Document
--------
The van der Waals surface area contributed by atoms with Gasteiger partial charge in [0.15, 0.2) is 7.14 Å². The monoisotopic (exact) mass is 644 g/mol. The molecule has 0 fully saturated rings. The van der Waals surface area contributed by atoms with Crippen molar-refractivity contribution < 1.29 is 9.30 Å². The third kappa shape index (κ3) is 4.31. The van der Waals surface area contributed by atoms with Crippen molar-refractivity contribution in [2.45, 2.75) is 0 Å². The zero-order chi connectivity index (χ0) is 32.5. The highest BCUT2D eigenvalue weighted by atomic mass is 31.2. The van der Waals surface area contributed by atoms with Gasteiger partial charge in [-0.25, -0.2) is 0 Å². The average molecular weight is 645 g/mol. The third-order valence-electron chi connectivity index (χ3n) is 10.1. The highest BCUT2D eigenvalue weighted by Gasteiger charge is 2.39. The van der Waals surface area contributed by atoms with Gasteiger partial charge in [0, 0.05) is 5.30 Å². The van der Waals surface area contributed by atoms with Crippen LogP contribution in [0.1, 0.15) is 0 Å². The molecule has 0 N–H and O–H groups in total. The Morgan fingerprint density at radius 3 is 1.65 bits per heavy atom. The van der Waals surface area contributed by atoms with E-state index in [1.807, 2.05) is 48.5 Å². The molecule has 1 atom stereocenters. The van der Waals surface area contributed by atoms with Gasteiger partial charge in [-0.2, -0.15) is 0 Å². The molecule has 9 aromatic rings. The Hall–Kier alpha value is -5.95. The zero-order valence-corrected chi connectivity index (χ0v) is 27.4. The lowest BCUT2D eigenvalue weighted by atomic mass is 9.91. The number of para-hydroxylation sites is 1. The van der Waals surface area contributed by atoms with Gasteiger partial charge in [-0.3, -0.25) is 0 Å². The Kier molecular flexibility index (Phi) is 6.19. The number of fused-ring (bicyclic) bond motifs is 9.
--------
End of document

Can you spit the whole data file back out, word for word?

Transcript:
The van der Waals surface area contributed by atoms with Gasteiger partial charge in [0.15, 0.2) is 7.14 Å². The monoisotopic (exact) mass is 644 g/mol. The molecule has 0 fully saturated rings. The van der Waals surface area contributed by atoms with Crippen molar-refractivity contribution < 1.29 is 9.30 Å². The third kappa shape index (κ3) is 4.31. The van der Waals surface area contributed by atoms with Crippen molar-refractivity contribution in [2.45, 2.75) is 0 Å². The zero-order chi connectivity index (χ0) is 32.5. The highest BCUT2D eigenvalue weighted by atomic mass is 31.2. The van der Waals surface area contributed by atoms with Gasteiger partial charge in [-0.25, -0.2) is 0 Å². The average molecular weight is 645 g/mol. The third-order valence-electron chi connectivity index (χ3n) is 10.1. The highest BCUT2D eigenvalue weighted by Gasteiger charge is 2.39. The van der Waals surface area contributed by atoms with Gasteiger partial charge in [0, 0.05) is 5.30 Å². The van der Waals surface area contributed by atoms with Crippen LogP contribution in [0.1, 0.15) is 0 Å². The molecule has 0 N–H and O–H groups in total. The Morgan fingerprint density at radius 3 is 1.65 bits per heavy atom. The van der Waals surface area contributed by atoms with E-state index in [1.807, 2.05) is 48.5 Å². The molecule has 1 atom stereocenters. The van der Waals surface area contributed by atoms with Gasteiger partial charge in [-0.2, -0.15) is 0 Å². The molecule has 9 aromatic rings. The Hall–Kier alpha value is -5.95. The zero-order valence-corrected chi connectivity index (χ0v) is 27.4. The lowest BCUT2D eigenvalue weighted by atomic mass is 9.91. The number of para-hydroxylation sites is 1. The van der Waals surface area contributed by atoms with Gasteiger partial charge in [-0.3, -0.25) is 0 Å². The Kier molecular flexibility index (Phi) is 6.19. The number of fused-ring (bicyclic) bond motifs is 9.